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Designing the Footing

beam, center, beams, feet and footings

DESIGNING THE FOOTING.

The term footing is usually understood as meaning the bottom course or courses of concrete, timber, iron, or masonry employed to increase the area of the base of the walls, piers, etc. What ever the character of the soil, footings should extend beyond the fall of the wall (1) to add to the stability of the structure and lessen the danger of its being thrown out of plumb, and (2) to distribute the weight of the structure over a larger area and thus decrease the settlement due to compression of the ground.

Offsets of Footings. The area of the foundation having been determined and its center having been located with reference to the axis of the load, the next step is to deter mine how much narrower each footing course may be than the one next below it.

The proper offset for each course will depend upon the vertical pressure, the transverse strength of the material, and the thickness of the course. Each footing may be regarded as a beam fixed at one end and uniformly loaded. The part of the footing course that projects beyond the one above it, is a cantilever beam uniformly loaded. From the formulas for such beams, the safe projection may be cal culated.

Stone Footings. Table 10 gives the safe offset for masonry footing courses, in terms of the thickness of the course, computed for a factor of safety of 10.

To illustrate the method of using the preceding table, assume that it is desired to determine the offset for a limestone footing course when the pressure on the bed of the foundation is 1 ton per square foot, using a factor of safety of 10. On the table, opposite limestone, in next to the last column, we find the quantity 1.9. This shows that under the conditions stated, the offset may be 1.9 times the thickness

of the course.

Timber Footing. The rise of the transverse timbers (Fig. 17) may be calculated by the following formula: p' Breadth in inches X X A X s in which w = the bearing power in lb. per sq. ft.; p = the projection of the beam in feet; s = the distance between centers of beams in feet; D = the assumed depth of the beam in inches; A = the constant for strength which is taken for Georgia pine at 90, oak 65, Norway pine 60, white pine or spruce 55.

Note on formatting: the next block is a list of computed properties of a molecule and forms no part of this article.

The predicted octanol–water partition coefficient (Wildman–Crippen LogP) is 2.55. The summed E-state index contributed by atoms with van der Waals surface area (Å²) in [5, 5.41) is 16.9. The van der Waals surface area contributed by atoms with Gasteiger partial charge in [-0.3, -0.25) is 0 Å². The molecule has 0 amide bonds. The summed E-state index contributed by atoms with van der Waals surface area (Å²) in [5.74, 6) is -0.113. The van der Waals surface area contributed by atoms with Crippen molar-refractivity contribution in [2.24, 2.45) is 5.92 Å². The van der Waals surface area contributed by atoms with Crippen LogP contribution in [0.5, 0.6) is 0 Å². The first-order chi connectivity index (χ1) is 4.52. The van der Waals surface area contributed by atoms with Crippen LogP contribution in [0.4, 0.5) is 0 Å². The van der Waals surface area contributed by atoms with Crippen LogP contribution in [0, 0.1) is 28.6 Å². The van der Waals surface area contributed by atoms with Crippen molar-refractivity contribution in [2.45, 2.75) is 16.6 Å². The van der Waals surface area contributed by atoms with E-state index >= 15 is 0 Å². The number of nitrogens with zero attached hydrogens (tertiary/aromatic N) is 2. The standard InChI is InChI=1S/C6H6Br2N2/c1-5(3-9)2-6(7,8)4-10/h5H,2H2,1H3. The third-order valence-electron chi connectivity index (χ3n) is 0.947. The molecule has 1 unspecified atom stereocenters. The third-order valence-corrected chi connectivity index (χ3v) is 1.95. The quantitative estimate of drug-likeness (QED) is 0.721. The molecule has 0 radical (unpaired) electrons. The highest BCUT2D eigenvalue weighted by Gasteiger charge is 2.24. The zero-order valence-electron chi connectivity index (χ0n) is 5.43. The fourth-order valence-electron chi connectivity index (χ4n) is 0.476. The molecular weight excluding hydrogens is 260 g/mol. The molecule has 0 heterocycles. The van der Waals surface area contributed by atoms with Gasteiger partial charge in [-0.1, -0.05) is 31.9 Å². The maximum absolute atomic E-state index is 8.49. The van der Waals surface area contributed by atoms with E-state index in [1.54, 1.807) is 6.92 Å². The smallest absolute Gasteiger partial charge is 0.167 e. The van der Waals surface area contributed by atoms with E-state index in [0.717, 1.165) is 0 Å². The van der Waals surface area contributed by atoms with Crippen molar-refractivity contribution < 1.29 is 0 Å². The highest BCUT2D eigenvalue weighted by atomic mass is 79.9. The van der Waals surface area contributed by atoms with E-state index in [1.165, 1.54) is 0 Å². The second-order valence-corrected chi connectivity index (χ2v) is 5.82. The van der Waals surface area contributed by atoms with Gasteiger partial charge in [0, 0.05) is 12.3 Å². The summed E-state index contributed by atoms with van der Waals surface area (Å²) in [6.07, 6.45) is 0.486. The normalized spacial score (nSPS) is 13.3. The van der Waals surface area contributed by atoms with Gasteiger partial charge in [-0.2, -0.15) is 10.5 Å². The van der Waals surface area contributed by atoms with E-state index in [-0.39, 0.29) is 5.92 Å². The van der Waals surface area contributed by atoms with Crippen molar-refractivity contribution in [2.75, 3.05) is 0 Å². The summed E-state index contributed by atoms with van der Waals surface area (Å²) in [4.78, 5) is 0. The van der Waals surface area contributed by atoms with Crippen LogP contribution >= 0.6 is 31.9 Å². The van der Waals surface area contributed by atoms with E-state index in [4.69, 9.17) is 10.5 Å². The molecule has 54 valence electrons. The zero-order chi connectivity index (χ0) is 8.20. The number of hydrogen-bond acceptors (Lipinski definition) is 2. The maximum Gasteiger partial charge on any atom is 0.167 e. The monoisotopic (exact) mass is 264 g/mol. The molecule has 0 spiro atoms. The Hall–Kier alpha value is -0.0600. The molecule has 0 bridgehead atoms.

Steel Footings. The dimensions of the I-beams, Fig. 18, can be calculated by the usual formulas, by means of the strain to which the part of the beam in cantilever is submitted. The safe load per running foot is given by the expression S I 1 — — -- 6 m X in which W = load in pounds per running foot; S = 16,000 lb. per sq. in., extreme fibre strain of beams; distance from center of gravity of sections to top or bottom; I = moment of inertia of section, neutral axis through center of gravity; z = span in feet.

A ready method of determining the size of the beams is by com puting the required coefficient of strength, and finding in the tables furnished by the manufacturers of steel beams the size of the beam which has a coefficient equal to, or next above, the value obtained by the formula. C, the coefficient, is found by the following expression: C=4XwX? X in which w = bearing power in pounds per sq. ft.; p = the projection of the beam in feet; s = the spacing of the beam, center to center, in feet. Table 11 gives the safe projection of steel I-beams spaced on I foot centers and for loads varying from 1 to 5 tons per sq. ft.